Accordingly, an SPC achieves through statute, as a matter of Cayman Islands law, the objective of the current ring fencing techniques used in the international capital markets with each "portfolio" having as assets, the underlying assets and as liabilities, the obligation to pay the principal and interest of the notes (subject to limited recourse) for that series. In other words you can think of each current series and its corresponding underlying assets as a portfolio. As with current structures, the equity share capital would be held by a licenced trust company, such as Maples Finance Limited, on trust for charitable and other philanthropic purposes.

Benefits

The obvious benefit of using an SPC is the fact that the ring fencing is embedded in statute rather than contract and accordingly has the benefit of statutory recognition in the place of incorporation of the issuer. However, the other important benefit of the segregated portfolio regime is that as a statutory regime, it would also bind non-consensual third parties as well as consensual third parties under Cayman Islands law. This therefore extends the ring-fencing concept to parties who would otherwise not be covered by the current contractual ring fencing, which would only bind contractual parties.

Potential Key Issues

Although the segregated portfolio legislation, as a matter of Cayman Islands law offers a viable alternative on its own, one critical point to be acknowledged is that invariably the underlying assets are located in other jurisdictions, primarily New York or London. One issue which needs to be addressed, therefore, is the recognition of the segregated portfolio legislation in the jurisdiction in which the underlying assets are located.

To the extent that such jurisdiction may not recognise the segregation provided for by the Cayman Islands legislation, or where insolvency proceedings could be commenced against the SPC in a jurisdiction which would ignore the segregated portfolio legislation, then the use of the SPC legislation on its own may not in itself meet the objective of ring fencing the series or portfolio.

This can be addressed in two ways: firstly, where possible legal opinions in the relevant jurisdictions should be obtained confirming the point; and secondly, using the SPC legislation in addition to contractual ring fencing, rather than as an alternative in itself. Even if a legal opinion is obtained, in light of potential cost of jurisdictional 'reviews' and acknowledging the cross-border nature of structured finance, our recommendation would be to use an SPC as a "bolt on" or in addition to the existing contractual ring fencing.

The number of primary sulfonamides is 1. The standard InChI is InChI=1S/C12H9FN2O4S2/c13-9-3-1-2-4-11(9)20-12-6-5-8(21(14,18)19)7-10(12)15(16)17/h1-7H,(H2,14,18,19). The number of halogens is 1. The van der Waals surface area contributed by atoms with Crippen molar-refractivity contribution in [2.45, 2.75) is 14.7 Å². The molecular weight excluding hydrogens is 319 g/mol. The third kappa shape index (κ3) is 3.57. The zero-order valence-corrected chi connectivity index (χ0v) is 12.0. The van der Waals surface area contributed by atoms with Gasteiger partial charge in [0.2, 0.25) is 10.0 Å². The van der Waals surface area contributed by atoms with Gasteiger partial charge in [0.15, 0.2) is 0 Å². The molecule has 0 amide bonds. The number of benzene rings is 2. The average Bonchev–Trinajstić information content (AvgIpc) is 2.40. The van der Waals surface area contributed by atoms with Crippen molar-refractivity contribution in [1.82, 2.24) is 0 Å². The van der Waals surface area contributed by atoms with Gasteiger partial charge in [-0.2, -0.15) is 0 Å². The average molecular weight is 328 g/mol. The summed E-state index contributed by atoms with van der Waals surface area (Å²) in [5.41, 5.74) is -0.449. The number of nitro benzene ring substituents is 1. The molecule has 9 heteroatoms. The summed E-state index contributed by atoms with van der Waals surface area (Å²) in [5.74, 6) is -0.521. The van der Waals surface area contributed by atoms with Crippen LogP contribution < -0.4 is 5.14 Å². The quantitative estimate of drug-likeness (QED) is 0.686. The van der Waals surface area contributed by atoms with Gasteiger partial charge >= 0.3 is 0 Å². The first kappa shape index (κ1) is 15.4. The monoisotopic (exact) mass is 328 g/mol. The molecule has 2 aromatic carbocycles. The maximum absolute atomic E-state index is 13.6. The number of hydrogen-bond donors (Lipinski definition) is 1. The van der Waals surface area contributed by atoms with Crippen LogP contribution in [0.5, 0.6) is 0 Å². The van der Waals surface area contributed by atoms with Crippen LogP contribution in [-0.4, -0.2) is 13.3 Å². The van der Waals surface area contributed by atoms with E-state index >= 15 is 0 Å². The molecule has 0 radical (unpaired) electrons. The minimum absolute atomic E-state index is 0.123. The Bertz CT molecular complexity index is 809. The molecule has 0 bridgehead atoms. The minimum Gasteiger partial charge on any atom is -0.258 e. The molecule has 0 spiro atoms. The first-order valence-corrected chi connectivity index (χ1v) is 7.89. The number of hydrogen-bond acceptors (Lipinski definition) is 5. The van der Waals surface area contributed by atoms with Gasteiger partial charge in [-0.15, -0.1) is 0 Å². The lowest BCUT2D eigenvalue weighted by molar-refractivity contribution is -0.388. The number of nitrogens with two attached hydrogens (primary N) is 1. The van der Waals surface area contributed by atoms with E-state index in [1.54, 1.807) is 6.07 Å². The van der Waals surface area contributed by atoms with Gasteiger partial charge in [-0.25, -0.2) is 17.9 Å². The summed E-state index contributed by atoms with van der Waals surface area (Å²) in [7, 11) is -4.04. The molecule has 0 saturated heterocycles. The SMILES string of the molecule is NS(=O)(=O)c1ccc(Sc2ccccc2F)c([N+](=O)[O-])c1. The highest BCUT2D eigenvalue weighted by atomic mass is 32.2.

In doing so, participants would benefit from the current market acceptance of the current structure and the neutralization of the potential issue regarding recognition of the segregated portfolio legislation in the jurisdiction on which the underlying assets are located while at the same time participants would gain the benefits mentioned above, including the ability to bind non-consensual parties as a matter of Cayman Islands law.

Other Applications

The SPC Legislation was initially introduced into the Cayman Islands in 1998, but was limited only to regulated insurance companies. After several years of insurance companies successfully utilising the legislation to create segregated portfolios for separate pools of risk (59 SPCs formed with 240 segregated portfolios), the Cayman Islands government in 2002 extended the SPC legislation to any type of exempted company with the intention that SPCs could be used more generally within the mutual fund industry (where it has particular application with respect to umbrella funds) and also in capital market transactions. After representations from various industry bodies in Cayman and with the leading assistance of Maples and Calder, the Cayman Islands government then amended the SPC legislation to remove a provision which permitted a moratorium on security being enforced in the event that a receivership order was made in respect of a portfolio, such provision obviously made SPCs unattractive for capital markets issuers and hedge funds where security was often granted. At the same time the Cayman Islands government also amended certain other provisions with the overall intention to make SPCs more attractive to the international capital markets and also the mutual funds industry, where already at least 58 SPC's have been used for mutual fund transactions1.